It was reported today that organs from hundreds of [deceased] registered donors could not be made available for transplant in the last five years, due to families blocking it.
Gregory Moorlock, an expert in the ethics of organ donation from Warwick Medical School, offers his view on the story:
"Organ donation occurs at a traumatic time for relatives of the deceased, but it provides an opportunity to bring about some good from a terrible situation. If someone has made it clear that they want to help others by donating their organs, it is not obvious why the wishes of anybody else should be decisive. As adults, we generally get to decide what happens to our bodies, and organ donation could be considered one of the most important of these decisions.
"Organ donation against relatives’ wishes may cause distress, but people dying while waiting for an organ transplant is also distressing. At the same time, we must be aware that organ donation relies on the goodwill of the public, and that harming public perceptions of donation may reduce willingness to donate.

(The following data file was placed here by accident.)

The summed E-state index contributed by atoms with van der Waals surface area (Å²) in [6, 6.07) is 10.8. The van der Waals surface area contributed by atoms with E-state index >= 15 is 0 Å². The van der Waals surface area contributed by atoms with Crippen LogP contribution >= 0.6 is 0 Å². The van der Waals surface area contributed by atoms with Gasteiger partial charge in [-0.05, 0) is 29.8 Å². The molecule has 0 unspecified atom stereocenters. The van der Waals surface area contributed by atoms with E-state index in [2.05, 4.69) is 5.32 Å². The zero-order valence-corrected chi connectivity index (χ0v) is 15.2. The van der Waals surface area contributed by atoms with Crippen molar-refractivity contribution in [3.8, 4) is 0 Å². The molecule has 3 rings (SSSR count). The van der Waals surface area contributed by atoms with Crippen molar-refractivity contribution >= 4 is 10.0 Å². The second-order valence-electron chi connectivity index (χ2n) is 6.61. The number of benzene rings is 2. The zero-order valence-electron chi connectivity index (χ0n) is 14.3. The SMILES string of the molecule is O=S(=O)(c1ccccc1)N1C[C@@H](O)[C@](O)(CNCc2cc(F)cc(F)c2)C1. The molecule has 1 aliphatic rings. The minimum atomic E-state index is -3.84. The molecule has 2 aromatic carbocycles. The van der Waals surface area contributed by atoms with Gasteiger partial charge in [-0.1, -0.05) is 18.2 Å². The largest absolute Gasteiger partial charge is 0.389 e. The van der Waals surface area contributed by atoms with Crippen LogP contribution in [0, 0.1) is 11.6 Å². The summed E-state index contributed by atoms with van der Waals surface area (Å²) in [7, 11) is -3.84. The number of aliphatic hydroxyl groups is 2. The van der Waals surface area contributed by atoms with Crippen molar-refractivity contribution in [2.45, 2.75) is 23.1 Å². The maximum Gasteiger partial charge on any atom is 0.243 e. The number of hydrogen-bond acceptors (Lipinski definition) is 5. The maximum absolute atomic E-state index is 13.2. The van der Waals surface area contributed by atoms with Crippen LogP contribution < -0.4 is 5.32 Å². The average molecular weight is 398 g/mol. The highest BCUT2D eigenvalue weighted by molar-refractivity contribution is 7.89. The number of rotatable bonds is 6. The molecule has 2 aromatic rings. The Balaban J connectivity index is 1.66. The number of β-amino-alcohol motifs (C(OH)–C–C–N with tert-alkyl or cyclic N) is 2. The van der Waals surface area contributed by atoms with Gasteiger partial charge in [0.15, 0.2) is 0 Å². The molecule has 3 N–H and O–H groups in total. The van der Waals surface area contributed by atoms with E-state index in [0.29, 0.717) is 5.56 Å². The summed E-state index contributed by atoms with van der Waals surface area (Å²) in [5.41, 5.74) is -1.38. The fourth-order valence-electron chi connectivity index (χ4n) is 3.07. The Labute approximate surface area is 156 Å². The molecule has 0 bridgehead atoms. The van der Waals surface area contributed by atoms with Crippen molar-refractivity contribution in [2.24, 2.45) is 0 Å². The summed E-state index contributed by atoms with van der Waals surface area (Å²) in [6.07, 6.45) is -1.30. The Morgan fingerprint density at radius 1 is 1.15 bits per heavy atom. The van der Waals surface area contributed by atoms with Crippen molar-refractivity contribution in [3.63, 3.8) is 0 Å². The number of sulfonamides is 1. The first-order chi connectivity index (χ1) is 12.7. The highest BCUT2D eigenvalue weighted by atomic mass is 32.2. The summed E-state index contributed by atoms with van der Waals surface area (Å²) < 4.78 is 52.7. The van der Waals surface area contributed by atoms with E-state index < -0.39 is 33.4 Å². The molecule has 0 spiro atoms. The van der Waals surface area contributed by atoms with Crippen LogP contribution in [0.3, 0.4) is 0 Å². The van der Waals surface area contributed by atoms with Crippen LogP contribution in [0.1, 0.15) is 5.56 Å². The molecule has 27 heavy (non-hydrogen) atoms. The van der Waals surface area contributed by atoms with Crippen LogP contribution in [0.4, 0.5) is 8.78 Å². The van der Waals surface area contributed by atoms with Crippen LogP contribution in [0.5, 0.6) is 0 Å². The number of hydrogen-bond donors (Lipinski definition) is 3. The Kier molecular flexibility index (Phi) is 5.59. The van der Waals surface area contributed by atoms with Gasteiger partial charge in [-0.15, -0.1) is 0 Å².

"One solution is to modify the Organ Donor Register to allow people to specify whether or not they want their relatives to be consulted. This would ensure that potential donors’ wishes can be respected fully. In the meantime, this story highlights the importance of talking about your wishes with relatives, and making it clear just how important or otherwise organ donation is to you."
19 October 2017
Further information contact:
Luke Walton, International Press Manager
+44 (0) 7824 540 863
+44 (0) 2476 150 868
L dot Walton dot 1 at warwick dot ac dot uk